Welcome back to the North American League of Legends Championship Series power rankings for the 2017 Summer Split.
As expected, the dust is beginning to settle in the league after the opening week.
While there isn't too much surprise with the teams occupying the coveted top two spots, the teams bouncing around the middle of the table are still completely up in the air.
New Split, Old Rivals
Despite losing a close series to Team SoloMid, Counter Logic Gaming has taken control of the power rankings.
Though, for both teams’ parts, the North American El Clasico showed how far apart the longstanding organizations are in this split compared to the rest of the league.
Historically, CLG has been a team that would accelerate into the playoffs; regular season dominance isn’t something the org is known for. But after only two weeks, CLG looks like the cleanest team in the league. They know it, they believe it and the combination of both is pretty frightening for the rest of the league facing an unexpectedly dominant CLG this early in the season.
B/R esports @BResports_
There’s no doubt in @aphromoo’s mind who will take first at the end of Summer Split. https://t.co/2IPu83f0FE2017-6-13 19:02:20
On the other hand, the same can’t be totally said of Team SoloMid. With sloppy losses to immortals and Dignitas and cleaner wins against North America’s giants Cloud9 and CLG, TSM finds itself searching for CLG’s consistency. They have the tools and presence of mind to take out the big squads—the probable and likely threats in a playoff run—but need to refine and rebuild the team cohesion in order to also comfortably take wins off the middle of the pack.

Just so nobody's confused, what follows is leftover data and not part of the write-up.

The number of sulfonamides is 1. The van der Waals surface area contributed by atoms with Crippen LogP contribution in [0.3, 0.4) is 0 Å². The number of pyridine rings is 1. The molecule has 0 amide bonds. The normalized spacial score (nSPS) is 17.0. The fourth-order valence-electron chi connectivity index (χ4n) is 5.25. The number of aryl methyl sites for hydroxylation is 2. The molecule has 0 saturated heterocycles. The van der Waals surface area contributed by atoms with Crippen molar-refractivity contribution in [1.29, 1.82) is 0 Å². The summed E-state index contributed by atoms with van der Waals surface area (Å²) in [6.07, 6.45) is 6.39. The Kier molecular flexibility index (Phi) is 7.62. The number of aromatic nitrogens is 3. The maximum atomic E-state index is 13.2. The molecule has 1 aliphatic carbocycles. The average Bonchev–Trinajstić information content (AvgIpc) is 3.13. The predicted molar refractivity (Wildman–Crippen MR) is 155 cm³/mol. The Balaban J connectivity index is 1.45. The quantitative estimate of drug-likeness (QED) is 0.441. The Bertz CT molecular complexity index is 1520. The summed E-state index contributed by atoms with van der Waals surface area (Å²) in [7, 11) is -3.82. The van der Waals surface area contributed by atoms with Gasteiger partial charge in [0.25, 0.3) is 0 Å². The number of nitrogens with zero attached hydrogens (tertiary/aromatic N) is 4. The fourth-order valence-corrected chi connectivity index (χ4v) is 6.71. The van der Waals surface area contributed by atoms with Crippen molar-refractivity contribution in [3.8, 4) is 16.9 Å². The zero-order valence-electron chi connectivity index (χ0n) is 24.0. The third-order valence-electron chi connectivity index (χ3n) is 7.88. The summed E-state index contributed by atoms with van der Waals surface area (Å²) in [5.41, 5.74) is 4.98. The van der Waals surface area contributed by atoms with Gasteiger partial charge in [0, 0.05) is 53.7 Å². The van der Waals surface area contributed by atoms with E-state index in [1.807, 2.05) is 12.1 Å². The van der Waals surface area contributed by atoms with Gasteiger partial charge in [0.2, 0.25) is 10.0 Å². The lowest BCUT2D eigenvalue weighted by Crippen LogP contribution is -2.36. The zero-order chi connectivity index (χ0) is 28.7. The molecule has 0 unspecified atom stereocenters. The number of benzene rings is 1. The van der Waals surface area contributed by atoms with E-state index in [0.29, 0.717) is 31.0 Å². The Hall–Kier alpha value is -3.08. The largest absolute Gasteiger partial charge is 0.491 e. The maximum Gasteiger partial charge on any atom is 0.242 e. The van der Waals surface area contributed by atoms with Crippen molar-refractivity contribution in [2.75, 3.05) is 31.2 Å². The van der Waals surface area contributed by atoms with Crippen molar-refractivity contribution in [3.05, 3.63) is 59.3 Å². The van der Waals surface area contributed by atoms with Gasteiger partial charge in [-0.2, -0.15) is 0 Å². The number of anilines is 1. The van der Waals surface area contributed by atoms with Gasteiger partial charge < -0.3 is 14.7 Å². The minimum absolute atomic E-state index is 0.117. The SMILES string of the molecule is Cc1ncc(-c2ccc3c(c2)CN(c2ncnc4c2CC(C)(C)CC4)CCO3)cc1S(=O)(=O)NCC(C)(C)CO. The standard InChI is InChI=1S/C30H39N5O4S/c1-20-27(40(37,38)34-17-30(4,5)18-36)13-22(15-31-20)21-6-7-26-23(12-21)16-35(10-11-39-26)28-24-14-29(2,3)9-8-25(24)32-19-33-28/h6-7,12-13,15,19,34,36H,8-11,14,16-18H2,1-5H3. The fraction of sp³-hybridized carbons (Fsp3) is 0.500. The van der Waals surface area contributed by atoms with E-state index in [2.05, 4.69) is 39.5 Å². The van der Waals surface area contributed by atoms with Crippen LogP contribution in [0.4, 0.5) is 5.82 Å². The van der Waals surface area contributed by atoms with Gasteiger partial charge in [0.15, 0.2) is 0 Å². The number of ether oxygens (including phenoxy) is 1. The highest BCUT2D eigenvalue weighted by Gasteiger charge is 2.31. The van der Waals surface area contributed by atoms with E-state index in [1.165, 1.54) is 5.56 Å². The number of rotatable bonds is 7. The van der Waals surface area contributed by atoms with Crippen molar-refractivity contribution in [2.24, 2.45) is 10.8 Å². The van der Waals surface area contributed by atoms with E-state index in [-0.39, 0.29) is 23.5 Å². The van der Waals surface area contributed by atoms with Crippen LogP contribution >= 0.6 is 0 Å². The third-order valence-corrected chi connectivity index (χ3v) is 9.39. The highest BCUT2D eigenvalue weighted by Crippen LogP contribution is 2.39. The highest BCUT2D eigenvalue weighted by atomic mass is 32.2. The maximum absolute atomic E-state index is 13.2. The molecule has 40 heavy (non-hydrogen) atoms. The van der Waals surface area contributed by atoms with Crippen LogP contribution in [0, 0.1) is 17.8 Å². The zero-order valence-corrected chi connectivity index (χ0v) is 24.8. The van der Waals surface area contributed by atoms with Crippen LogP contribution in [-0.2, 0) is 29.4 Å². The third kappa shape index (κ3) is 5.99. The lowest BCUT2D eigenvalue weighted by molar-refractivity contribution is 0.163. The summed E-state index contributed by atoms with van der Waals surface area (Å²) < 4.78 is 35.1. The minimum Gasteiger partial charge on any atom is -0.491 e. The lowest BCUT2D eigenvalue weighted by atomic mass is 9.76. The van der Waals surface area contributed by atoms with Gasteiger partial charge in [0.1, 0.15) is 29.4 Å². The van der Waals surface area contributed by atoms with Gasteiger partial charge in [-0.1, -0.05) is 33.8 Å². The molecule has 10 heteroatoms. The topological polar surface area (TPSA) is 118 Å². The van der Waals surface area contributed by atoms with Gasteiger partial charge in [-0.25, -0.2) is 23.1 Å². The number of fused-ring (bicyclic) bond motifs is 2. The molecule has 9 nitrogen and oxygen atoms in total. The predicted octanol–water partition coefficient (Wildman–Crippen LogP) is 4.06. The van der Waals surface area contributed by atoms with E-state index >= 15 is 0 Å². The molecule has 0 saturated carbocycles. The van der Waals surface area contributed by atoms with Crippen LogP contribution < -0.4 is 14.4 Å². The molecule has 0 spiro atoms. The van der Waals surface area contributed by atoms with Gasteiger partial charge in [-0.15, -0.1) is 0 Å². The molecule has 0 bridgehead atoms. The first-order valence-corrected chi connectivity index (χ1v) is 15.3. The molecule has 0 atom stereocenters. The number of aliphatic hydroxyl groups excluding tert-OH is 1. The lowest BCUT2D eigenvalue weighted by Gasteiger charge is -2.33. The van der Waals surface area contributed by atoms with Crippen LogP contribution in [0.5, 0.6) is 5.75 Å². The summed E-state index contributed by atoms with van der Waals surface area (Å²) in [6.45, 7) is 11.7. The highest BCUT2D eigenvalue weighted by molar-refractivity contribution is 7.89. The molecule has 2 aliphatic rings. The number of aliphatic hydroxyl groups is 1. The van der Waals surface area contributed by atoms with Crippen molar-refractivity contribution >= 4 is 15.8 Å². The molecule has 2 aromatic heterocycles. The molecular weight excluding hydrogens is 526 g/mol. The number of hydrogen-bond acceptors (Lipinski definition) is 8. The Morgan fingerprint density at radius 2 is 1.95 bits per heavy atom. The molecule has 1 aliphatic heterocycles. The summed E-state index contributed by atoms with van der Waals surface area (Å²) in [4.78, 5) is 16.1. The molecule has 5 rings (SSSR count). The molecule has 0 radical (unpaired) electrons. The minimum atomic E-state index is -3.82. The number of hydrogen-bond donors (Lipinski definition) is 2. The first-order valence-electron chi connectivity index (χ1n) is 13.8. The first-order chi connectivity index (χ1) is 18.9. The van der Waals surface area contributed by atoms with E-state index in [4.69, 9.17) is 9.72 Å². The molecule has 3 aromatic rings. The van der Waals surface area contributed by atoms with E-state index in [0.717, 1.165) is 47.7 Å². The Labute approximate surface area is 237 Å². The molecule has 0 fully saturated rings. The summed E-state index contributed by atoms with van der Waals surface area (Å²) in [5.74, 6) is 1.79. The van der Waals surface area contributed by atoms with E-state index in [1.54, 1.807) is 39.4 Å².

1 CLG (+1)
2. TSM (-1)
Bridging the Gap
Although it’s not as hotly contested as last week, we still find ourselves having to sort through a new murky middle ground in the league.
Probably most surprising move after Week 2 is Team Envy’s huge climb from Week 1. Going from a bottom-tier squad in relegation last split to an early top-4 side is certainly some incredible movement.
But the pieces were there. If you look back at Team Envy’s Spring Split, you’ll see a team that had their star jungler create early game leads which would crumble into the late game. Now, with new mid laner Pirean who enables said jungler Lira whilst consistently making proactive, clutch plays for the team, it’s easy to see the growth.
As for Cloud9, let it be said that this team is far from being the functional unit that rattled opponents at the start of Spring Split. It’s clear enough if you watched their series vs. Echo Fox. The 2-0 scoreline completely betrays what actually happened: C9 only winning off of Echo Fox’s inability to close out games with huge early game leads.
Still, there were moments and certain late-game team fights in the series that showed Cloud9 wins; being down 8 kills early only to win in 23 minutes shows the signs of the team who will certainly be back in the fight for Top 2 because, well, they always are.